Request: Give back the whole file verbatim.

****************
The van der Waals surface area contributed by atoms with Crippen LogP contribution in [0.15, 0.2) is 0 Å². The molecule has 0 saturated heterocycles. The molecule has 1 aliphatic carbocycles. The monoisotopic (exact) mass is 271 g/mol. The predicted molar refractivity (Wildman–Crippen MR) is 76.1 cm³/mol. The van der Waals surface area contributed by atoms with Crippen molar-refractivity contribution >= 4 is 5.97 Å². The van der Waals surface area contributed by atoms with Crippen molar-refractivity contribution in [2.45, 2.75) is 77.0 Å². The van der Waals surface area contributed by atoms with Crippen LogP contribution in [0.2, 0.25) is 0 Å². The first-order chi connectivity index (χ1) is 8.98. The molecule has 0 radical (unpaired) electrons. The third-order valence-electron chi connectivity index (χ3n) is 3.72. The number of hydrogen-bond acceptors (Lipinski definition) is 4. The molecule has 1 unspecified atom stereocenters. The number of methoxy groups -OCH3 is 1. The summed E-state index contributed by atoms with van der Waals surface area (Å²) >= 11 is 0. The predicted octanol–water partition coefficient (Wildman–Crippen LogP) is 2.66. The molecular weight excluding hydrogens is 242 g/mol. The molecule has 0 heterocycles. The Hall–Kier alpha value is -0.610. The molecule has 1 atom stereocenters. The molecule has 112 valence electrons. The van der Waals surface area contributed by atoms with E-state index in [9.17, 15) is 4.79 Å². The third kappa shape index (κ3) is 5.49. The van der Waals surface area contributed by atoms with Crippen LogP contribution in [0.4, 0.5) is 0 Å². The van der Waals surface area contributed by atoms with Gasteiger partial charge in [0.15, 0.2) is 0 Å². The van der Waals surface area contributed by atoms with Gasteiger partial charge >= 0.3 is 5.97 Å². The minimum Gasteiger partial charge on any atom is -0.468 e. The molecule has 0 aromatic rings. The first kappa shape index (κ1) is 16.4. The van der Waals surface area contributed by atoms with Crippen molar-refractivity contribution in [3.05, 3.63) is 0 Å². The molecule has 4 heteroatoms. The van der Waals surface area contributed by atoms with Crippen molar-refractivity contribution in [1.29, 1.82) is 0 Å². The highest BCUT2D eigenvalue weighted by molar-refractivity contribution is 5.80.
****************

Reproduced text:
The van der Waals surface area contributed by atoms with Crippen LogP contribution in [0.15, 0.2) is 0 Å². The molecule has 0 saturated heterocycles. The molecule has 1 aliphatic carbocycles. The monoisotopic (exact) mass is 271 g/mol. The predicted molar refractivity (Wildman–Crippen MR) is 76.1 cm³/mol. The van der Waals surface area contributed by atoms with Crippen molar-refractivity contribution >= 4 is 5.97 Å². The van der Waals surface area contributed by atoms with Crippen molar-refractivity contribution in [2.45, 2.75) is 77.0 Å². The van der Waals surface area contributed by atoms with Crippen LogP contribution in [0.2, 0.25) is 0 Å². The first-order chi connectivity index (χ1) is 8.98. The molecule has 0 radical (unpaired) electrons. The third-order valence-electron chi connectivity index (χ3n) is 3.72. The number of hydrogen-bond acceptors (Lipinski definition) is 4. The molecule has 1 unspecified atom stereocenters. The number of methoxy groups -OCH3 is 1. The summed E-state index contributed by atoms with van der Waals surface area (Å²) >= 11 is 0. The predicted octanol–water partition coefficient (Wildman–Crippen LogP) is 2.66. The molecular weight excluding hydrogens is 242 g/mol. The molecule has 0 heterocycles. The Hall–Kier alpha value is -0.610. The molecule has 1 atom stereocenters. The molecule has 112 valence electrons. The van der Waals surface area contributed by atoms with E-state index in [9.17, 15) is 4.79 Å². The third kappa shape index (κ3) is 5.49. The van der Waals surface area contributed by atoms with Crippen LogP contribution in [0.4, 0.5) is 0 Å². The van der Waals surface area contributed by atoms with Gasteiger partial charge in [0.15, 0.2) is 0 Å². The van der Waals surface area contributed by atoms with Gasteiger partial charge >= 0.3 is 5.97 Å². The minimum Gasteiger partial charge on any atom is -0.468 e. The molecule has 0 aromatic rings. The first kappa shape index (κ1) is 16.4. The van der Waals surface area contributed by atoms with Crippen molar-refractivity contribution in [3.05, 3.63) is 0 Å². The molecule has 4 heteroatoms. The van der Waals surface area contributed by atoms with Crippen molar-refractivity contribution in [1.29, 1.82) is 0 Å². The highest BCUT2D eigenvalue weighted by molar-refractivity contribution is 5.80.